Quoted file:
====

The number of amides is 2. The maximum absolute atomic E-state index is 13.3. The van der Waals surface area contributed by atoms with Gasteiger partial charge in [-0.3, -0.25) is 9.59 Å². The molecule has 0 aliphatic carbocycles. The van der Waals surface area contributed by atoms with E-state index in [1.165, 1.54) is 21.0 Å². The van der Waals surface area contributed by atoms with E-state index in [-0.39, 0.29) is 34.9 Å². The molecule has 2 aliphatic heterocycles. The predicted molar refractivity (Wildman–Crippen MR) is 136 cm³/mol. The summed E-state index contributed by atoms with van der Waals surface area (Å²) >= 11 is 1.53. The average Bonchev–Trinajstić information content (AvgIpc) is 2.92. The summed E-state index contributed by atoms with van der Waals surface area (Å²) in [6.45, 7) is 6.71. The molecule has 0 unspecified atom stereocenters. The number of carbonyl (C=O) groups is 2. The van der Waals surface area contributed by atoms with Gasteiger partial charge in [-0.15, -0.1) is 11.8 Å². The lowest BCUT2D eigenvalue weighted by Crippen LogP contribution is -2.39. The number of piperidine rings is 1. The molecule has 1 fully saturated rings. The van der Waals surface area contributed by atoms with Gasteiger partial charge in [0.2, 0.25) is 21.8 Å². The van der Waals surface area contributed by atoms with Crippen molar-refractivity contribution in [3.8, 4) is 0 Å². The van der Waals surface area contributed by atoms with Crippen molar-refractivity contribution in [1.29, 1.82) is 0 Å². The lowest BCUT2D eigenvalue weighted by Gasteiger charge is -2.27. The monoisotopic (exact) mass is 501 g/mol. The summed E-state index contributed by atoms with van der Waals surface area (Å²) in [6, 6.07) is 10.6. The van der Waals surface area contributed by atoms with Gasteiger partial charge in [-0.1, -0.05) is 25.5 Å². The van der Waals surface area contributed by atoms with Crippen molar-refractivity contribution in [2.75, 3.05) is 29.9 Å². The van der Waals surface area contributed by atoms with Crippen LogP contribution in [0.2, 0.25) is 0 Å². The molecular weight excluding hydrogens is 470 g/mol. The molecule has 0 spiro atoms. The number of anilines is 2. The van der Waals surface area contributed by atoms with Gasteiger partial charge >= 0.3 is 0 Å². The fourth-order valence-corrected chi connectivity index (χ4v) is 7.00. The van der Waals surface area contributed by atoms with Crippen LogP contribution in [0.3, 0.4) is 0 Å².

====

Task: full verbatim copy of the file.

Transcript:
The number of amides is 2. The maximum absolute atomic E-state index is 13.3. The van der Waals surface area contributed by atoms with Gasteiger partial charge in [-0.3, -0.25) is 9.59 Å². The molecule has 0 aliphatic carbocycles. The van der Waals surface area contributed by atoms with E-state index in [1.165, 1.54) is 21.0 Å². The van der Waals surface area contributed by atoms with E-state index in [-0.39, 0.29) is 34.9 Å². The molecule has 2 aliphatic heterocycles. The predicted molar refractivity (Wildman–Crippen MR) is 136 cm³/mol. The summed E-state index contributed by atoms with van der Waals surface area (Å²) >= 11 is 1.53. The average Bonchev–Trinajstić information content (AvgIpc) is 2.92. The summed E-state index contributed by atoms with van der Waals surface area (Å²) in [6.45, 7) is 6.71. The molecule has 0 unspecified atom stereocenters. The number of carbonyl (C=O) groups is 2. The van der Waals surface area contributed by atoms with Gasteiger partial charge in [-0.15, -0.1) is 11.8 Å². The lowest BCUT2D eigenvalue weighted by Crippen LogP contribution is -2.39. The number of piperidine rings is 1. The molecule has 1 fully saturated rings. The van der Waals surface area contributed by atoms with Gasteiger partial charge in [0.2, 0.25) is 21.8 Å². The van der Waals surface area contributed by atoms with Crippen molar-refractivity contribution in [3.8, 4) is 0 Å². The van der Waals surface area contributed by atoms with Crippen molar-refractivity contribution in [1.29, 1.82) is 0 Å². The lowest BCUT2D eigenvalue weighted by Gasteiger charge is -2.27. The monoisotopic (exact) mass is 501 g/mol. The summed E-state index contributed by atoms with van der Waals surface area (Å²) in [6, 6.07) is 10.6. The van der Waals surface area contributed by atoms with Gasteiger partial charge in [-0.1, -0.05) is 25.5 Å². The van der Waals surface area contributed by atoms with Crippen molar-refractivity contribution in [2.75, 3.05) is 29.9 Å². The van der Waals surface area contributed by atoms with Crippen LogP contribution in [0.2, 0.25) is 0 Å². The molecular weight excluding hydrogens is 470 g/mol. The molecule has 0 spiro atoms. The number of anilines is 2. The van der Waals surface area contributed by atoms with Gasteiger partial charge >= 0.3 is 0 Å². The fourth-order valence-corrected chi connectivity index (χ4v) is 7.00. The van der Waals surface area contributed by atoms with Crippen LogP contribution in [0.3, 0.4) is 0 Å².